The headline news was about Obama taking on Sen. Marco Rubio for calling Trump “dangerous” and a “con artist” and then deciding it was still OK to endorse him. A race is on between now and Election Day: Can Republican candidates run away from Trump fast enough to keep their opponents from tagging them as enablers of the most dangerous candidate ever nominated by either party?

Many politically vulnerable Republicans have tried to cover themselves by condemning Trump’s refusal to say he’d accept the election’s outcome if he lost. But his election-rigging charges have a long history.

Part of Trump’s rationale rests on accusations that the media are stacked against him. This has been a staple Republican talking point since the days of Richard Nixon and Spiro Agnew. And Trump’s insistence that Democrats win elections through “voter fraud,” mostly in big cities and minority neighborhoods, is the groundless, evidence-less rationalization Republicans have used for years to justify laws aimed at disenfranchising those who are inclined to vote against them.

In fact, voter suppression is a far graver danger to our democracy than the vanishingly tiny amount of fraud, as Ari Berman, the author of “Give Us the Ballot,” documented last week in The Nation.

Which brings us to Gore. Knowing the political trouble Trump’s blatant disrespect for the democratic process is causing him, the Republican’s defenders are relying on innocence by association. “I’m going to keep reminding everybody about the 2000 election when Al Gore said he would accept the results of the election and then did not,” said Kellyanne Conway, Trump’s campaign manager. “He retracted his concession.”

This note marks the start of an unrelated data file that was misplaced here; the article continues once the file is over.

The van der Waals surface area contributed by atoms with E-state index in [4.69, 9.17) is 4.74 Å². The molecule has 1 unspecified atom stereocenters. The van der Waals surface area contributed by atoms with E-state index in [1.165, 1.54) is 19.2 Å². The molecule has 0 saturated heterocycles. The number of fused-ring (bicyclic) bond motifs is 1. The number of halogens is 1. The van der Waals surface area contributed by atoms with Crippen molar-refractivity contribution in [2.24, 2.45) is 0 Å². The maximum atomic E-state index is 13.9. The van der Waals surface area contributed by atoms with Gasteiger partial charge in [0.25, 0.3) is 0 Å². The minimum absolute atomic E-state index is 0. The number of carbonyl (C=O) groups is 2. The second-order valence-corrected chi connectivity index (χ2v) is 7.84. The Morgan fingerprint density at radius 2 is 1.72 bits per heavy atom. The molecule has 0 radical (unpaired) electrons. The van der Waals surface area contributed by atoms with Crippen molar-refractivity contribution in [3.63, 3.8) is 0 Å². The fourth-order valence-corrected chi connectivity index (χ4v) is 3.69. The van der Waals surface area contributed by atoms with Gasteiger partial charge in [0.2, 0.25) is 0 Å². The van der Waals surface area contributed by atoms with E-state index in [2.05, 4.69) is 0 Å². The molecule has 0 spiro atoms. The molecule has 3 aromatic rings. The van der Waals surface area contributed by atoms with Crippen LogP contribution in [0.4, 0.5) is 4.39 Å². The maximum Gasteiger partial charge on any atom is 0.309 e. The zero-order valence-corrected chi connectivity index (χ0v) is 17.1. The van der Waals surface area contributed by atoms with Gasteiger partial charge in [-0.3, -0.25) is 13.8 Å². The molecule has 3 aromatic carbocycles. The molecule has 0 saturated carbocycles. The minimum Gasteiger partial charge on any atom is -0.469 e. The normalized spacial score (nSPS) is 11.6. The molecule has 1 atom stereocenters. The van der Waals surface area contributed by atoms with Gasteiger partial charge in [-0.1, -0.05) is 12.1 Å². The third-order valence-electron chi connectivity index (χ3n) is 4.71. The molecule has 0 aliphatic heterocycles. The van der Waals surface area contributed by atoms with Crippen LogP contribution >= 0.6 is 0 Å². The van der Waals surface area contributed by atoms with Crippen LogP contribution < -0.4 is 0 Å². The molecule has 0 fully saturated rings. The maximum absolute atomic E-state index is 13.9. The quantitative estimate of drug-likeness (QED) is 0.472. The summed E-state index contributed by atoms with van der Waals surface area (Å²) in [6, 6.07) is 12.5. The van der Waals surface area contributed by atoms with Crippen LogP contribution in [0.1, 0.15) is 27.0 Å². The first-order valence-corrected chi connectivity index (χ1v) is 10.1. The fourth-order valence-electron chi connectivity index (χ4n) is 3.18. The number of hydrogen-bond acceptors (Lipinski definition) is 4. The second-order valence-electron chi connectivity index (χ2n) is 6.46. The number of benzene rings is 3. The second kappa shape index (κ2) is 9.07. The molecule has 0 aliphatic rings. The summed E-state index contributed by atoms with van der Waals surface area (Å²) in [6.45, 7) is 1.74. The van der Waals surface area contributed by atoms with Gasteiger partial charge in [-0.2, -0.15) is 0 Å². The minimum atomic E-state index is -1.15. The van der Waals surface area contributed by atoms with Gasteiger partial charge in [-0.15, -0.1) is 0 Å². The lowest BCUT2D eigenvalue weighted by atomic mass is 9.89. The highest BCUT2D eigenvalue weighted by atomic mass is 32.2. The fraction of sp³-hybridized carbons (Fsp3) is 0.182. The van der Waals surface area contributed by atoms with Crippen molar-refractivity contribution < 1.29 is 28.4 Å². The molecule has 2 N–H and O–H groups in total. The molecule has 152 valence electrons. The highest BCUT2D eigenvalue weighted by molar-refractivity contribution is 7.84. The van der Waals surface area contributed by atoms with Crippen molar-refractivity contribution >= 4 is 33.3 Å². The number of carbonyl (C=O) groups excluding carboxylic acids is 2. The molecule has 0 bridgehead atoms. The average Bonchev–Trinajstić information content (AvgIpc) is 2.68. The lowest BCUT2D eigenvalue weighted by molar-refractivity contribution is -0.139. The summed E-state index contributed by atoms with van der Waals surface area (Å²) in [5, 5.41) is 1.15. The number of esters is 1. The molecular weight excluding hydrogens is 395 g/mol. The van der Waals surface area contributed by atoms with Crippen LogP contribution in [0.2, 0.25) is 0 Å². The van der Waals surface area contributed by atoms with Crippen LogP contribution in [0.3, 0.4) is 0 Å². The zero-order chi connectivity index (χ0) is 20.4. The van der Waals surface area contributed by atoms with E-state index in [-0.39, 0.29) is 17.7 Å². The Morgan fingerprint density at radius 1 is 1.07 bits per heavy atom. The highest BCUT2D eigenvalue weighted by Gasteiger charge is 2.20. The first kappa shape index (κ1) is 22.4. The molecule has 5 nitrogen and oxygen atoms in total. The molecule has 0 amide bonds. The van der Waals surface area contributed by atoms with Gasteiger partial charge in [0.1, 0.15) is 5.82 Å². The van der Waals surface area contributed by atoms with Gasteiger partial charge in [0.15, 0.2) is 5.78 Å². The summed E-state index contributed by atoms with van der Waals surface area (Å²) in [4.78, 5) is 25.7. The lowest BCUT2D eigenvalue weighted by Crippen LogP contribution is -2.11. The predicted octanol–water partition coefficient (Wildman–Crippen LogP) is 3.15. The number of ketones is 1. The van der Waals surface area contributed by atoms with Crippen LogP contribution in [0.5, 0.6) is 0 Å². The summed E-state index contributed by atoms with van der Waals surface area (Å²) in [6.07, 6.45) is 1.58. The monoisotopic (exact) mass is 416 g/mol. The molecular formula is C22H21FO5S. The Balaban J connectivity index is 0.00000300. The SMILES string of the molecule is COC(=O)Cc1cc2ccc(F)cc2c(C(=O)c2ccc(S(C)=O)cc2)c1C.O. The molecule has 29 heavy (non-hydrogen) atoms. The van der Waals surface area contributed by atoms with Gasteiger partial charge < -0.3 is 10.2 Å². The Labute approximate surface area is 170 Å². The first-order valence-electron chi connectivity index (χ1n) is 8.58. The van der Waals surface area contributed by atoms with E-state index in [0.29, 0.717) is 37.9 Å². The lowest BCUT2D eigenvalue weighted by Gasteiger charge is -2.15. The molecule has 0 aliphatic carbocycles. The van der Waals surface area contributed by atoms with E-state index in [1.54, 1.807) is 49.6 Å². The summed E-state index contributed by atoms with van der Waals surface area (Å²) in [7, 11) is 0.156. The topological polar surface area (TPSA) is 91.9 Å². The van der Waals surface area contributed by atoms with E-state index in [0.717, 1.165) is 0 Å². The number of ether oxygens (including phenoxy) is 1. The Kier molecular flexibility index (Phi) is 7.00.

This, of course, is ridiculous, as the fact-checkers have shown. Gore’s call to Bush after midnight conceding the race actually showed how much respect he had for the electoral process. It was only after news organizations withdrew their calls of Florida for Bush, depriving him of an Electoral College majority, that Gore decided a recount was called for.

To this day, many Democrats view the Supreme Court’s 5-to-4 decision abruptly halting recounts and awarding Florida to Bush by 537 votes as partisan and even lawless. Yet despite this, and even though Gore won the national popular vote by more than 500,000, he nonetheless conceded with exceptional graciousness. “What remains of partisan rancor must now be put aside,” Gore said, publicly congratulating Bush and urging the country “to unite behind our next president.”

It’s very important to notice that Conway was effectively channeling the efforts of Bush partisans during the Florida struggle. They attacked Gore simply because he wanted a recount in an agonizingly close race. The Wall Street Journal’s editorialists spoke then of “a Gore Coup d’Etat” while Rush Limbaugh flatly asserted that Gore was trying to “steal it.” Limbaugh also said this: “We know the whole thing has been rigged.”

Yes, we’ve heard almost everything Trump and his minions are saying before. You wonder how much introspection Republicans will be capable of after all the votes are counted this year.